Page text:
World’s business-friendly cities

Business in London
Image by Stuck in Customs via Flickr

According to a recent PwC study, the leaders in business friendliness are: Hong Kong, Singapore, New York and London. Lesson learnt: it is not geography, a specific cultural profile or historical experience that matters in the end when it comes to business investment.

What does matter, as the variables in this category indicate, is a combination of flexible labor policies, openness to the rest of the world, and the ease of starting and maintaining an enterprise (which embraces the stability of a city’s fiscal and regulatory environment).

American cities continue to lead the rankings this year in degree of employer flexibility to create work schedules and ease of firing. Indeed, were it not for the severe visa requirements of the United States, they would arguably dominate this category. The relative improvement of the continental European cities is a notable change from last year. Paris fell to the bottom five of last year’s rankings but finishes in the middle this year.

Berlin is just above Paris this year, although Frankfurt was just below the French capital last year, three places from the bottom. Stockholm continues to prove its global competitiveness by placing in the top half of the rankings. Toronto, however, is the city that continues to impress, ranking fifth this year in a larger field, up one place from last year. It also is among the top three in the new variables, including first in workforce management risk. If it improved its standings in hiring and firing, as well as visa requirements and flexibility (which are national restrictions), Toronto would be among the easiest cities in the world in which to do business. Sydney also rises conspicuously in this year’s rankings, moving up five places from last year’s report to just barely behind Toronto. Sydney also comes in first in the new category of ease of starting a business and ranks high in both ease of hiring and firing. Again, however, Australia’s visa policies impair Sydney’s abilities to compete at the very highest level in ease of doing business – which, in this case, is particularly noticeable given that Sydney should be a prime competitor in Asia to Hong Kong and Singapore.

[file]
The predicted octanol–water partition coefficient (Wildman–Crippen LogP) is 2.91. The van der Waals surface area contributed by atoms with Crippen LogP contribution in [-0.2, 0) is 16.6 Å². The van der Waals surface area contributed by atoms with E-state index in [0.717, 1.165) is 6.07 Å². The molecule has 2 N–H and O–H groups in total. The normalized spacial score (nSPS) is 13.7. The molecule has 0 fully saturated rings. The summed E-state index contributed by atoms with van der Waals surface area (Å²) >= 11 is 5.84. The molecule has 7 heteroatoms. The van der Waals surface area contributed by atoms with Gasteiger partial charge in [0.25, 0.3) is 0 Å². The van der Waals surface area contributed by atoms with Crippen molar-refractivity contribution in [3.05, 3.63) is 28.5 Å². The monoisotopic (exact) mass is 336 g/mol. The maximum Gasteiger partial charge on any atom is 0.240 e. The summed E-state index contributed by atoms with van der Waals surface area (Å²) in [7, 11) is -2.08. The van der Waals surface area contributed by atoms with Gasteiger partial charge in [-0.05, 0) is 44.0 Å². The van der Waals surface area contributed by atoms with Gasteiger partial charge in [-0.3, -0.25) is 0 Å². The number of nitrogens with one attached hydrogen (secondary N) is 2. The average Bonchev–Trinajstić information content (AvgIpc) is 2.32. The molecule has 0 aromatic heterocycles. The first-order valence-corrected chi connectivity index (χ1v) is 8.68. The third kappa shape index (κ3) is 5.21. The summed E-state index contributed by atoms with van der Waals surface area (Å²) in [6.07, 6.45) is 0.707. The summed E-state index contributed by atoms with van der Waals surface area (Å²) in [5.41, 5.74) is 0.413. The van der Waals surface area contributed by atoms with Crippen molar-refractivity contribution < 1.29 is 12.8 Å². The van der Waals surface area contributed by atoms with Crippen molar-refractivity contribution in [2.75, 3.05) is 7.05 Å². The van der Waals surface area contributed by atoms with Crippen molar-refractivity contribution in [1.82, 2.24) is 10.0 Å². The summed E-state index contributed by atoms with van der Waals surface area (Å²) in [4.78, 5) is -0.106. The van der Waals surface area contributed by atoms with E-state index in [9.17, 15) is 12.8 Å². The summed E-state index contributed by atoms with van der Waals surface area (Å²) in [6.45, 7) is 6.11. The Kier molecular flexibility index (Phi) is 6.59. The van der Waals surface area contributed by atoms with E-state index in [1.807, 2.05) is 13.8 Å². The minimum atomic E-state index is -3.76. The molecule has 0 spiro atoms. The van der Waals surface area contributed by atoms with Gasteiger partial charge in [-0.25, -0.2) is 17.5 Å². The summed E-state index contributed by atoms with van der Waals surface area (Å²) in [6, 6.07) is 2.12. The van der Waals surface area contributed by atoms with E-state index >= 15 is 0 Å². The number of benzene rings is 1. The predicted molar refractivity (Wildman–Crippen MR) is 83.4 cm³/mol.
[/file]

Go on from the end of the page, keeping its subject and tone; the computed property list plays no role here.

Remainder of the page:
What is most striking in the end about the top cities in this ranking is how important open access to the world is to achieving the very top spot. Indeed, it is ironic that Hong Kong (about which there was some fear regarding its business environment after its return to Chinese sovereignty) now ranks second in ease of entry, as it did last year, and first in flexibility of visa travel – up from third last year.

More about cities of opportunity here.

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